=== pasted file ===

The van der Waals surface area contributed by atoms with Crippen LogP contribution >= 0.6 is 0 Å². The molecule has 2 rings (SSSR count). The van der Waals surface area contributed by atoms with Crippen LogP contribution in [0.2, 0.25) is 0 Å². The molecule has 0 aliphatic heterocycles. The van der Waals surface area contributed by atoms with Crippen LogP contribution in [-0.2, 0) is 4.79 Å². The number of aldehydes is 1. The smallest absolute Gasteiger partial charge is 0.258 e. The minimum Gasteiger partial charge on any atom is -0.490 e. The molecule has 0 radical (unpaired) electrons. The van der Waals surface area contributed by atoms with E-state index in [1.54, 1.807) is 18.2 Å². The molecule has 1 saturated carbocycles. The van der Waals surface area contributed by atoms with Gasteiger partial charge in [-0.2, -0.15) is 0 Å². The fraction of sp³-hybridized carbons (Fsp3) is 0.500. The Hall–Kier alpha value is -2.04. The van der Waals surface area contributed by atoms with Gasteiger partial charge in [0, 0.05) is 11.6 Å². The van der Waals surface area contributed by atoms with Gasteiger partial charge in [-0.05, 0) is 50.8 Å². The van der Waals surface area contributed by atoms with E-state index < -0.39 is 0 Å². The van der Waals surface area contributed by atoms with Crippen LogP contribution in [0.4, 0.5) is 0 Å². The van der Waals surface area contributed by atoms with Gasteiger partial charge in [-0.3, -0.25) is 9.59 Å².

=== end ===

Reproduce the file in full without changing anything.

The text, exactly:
The van der Waals surface area contributed by atoms with Crippen LogP contribution >= 0.6 is 0 Å². The molecule has 2 rings (SSSR count). The van der Waals surface area contributed by atoms with Crippen LogP contribution in [0.2, 0.25) is 0 Å². The molecule has 0 aliphatic heterocycles. The van der Waals surface area contributed by atoms with Crippen LogP contribution in [-0.2, 0) is 4.79 Å². The number of aldehydes is 1. The smallest absolute Gasteiger partial charge is 0.258 e. The minimum Gasteiger partial charge on any atom is -0.490 e. The molecule has 0 radical (unpaired) electrons. The van der Waals surface area contributed by atoms with E-state index in [1.54, 1.807) is 18.2 Å². The molecule has 1 saturated carbocycles. The van der Waals surface area contributed by atoms with Gasteiger partial charge in [-0.2, -0.15) is 0 Å². The fraction of sp³-hybridized carbons (Fsp3) is 0.500. The Hall–Kier alpha value is -2.04. The van der Waals surface area contributed by atoms with Gasteiger partial charge in [0, 0.05) is 11.6 Å². The van der Waals surface area contributed by atoms with Gasteiger partial charge in [-0.05, 0) is 50.8 Å². The van der Waals surface area contributed by atoms with E-state index < -0.39 is 0 Å². The van der Waals surface area contributed by atoms with Crippen LogP contribution in [0.4, 0.5) is 0 Å². The van der Waals surface area contributed by atoms with Gasteiger partial charge in [-0.3, -0.25) is 9.59 Å².